Sharpton has quite a nefarious past:
Three decades ago, the overweight, track-suited, medallion-bedecked Sharpton led a rally against a white-owned clothing store in Harlem that was subsequently burned to the ground by a deranged black protester, killing eight people. Around that time, he was convicted of defaming a white upstate New York prosecutor he falsely accused of raping black teenager Tawana Brawley in the 1980s, an infamous case that made him famous as the caricature of an inflammatory inner-city preacher immortalized by Tom Wolfe in Bonfire of the Vanities. Sharpton often, regrettably, played to type: During the 1991 Crown Heights riots in Brooklyn, Sharpton stoked black rage after a Hasidic Jewish driver killed a young boy with his car. At the child’s funeral, Sharpton railed against Jewish “diamond merchants” who bought their wares from apartheid South Africa, then ran down black kids in Brooklyn. There was his much-mocked stint as an FBI informer in the 1980s.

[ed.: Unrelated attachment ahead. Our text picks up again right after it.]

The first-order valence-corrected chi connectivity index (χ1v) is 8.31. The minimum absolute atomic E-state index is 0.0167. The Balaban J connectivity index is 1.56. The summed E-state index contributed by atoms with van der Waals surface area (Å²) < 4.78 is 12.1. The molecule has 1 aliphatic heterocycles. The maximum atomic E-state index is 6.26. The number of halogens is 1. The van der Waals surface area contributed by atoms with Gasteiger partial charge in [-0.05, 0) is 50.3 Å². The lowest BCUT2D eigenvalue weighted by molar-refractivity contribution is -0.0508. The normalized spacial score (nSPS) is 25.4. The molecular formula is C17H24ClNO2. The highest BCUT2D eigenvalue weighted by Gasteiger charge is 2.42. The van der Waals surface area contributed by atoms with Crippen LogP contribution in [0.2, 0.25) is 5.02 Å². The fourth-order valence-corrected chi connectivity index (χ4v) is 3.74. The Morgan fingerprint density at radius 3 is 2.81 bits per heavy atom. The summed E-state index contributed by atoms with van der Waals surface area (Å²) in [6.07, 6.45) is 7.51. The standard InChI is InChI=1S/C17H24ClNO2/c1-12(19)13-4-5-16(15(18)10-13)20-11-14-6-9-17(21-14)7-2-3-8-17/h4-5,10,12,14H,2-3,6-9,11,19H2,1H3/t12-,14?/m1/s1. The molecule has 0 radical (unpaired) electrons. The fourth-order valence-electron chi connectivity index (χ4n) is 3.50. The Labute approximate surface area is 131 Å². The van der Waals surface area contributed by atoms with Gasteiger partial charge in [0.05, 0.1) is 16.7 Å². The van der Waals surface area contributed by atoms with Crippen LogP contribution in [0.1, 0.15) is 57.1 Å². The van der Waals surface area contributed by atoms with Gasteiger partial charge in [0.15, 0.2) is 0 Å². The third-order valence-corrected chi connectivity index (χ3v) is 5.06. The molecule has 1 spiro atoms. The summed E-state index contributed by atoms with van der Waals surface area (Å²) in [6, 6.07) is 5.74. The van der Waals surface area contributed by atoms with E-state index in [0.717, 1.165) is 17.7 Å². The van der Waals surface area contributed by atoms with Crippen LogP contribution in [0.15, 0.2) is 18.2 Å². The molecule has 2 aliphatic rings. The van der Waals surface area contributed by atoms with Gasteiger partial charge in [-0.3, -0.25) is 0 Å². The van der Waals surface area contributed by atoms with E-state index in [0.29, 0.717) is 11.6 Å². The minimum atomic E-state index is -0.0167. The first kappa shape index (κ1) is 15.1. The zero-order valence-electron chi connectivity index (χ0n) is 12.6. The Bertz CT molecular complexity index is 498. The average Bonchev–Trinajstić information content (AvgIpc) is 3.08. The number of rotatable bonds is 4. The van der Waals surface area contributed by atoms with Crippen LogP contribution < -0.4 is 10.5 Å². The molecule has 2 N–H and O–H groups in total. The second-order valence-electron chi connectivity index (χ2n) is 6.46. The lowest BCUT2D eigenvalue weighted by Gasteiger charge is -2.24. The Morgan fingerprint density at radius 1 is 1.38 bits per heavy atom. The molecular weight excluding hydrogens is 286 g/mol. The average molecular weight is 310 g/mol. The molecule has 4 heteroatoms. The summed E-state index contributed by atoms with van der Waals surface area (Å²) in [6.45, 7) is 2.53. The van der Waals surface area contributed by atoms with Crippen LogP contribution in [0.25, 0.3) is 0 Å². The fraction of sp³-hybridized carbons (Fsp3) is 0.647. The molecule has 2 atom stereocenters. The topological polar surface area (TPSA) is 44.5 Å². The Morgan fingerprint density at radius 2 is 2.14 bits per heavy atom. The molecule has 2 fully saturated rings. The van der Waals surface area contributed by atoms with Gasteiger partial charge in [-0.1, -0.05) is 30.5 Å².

Being an Obama confidante has some pretty darned big advantages. You don’t have to pay taxes:
Mr. Sharpton has regularly sidestepped the sorts of obligations most people see as inevitable, like taxes, rent and other bills. Records reviewed by The New York Times show more than $4.5 million in current state and federal tax liens against him and his for-profit businesses. And though he said in recent interviews that he was paying both down, his balance with the state, at least, has actually grown in recent years. His National Action Network appears to have been sustained for years by not paying federal payroll taxes on its employees.
With the tax liability outstanding, Mr. Sharpton traveled first class and collected a sizable salary, the kind of practice by nonprofit groups that the United States Treasury’s inspector general for tax administration recently characterized as “abusive,” or “potentially criminal” if the failure to turn over or collect taxes is willful.
Mr. Sharpton and the National Action Network have repeatedly failed to pay travel agencies, hotels and landlords. He has leaned on the generosity of friends and sometimes even the organization, intermingling its finances with his own to cover his daughters’ private school tuition.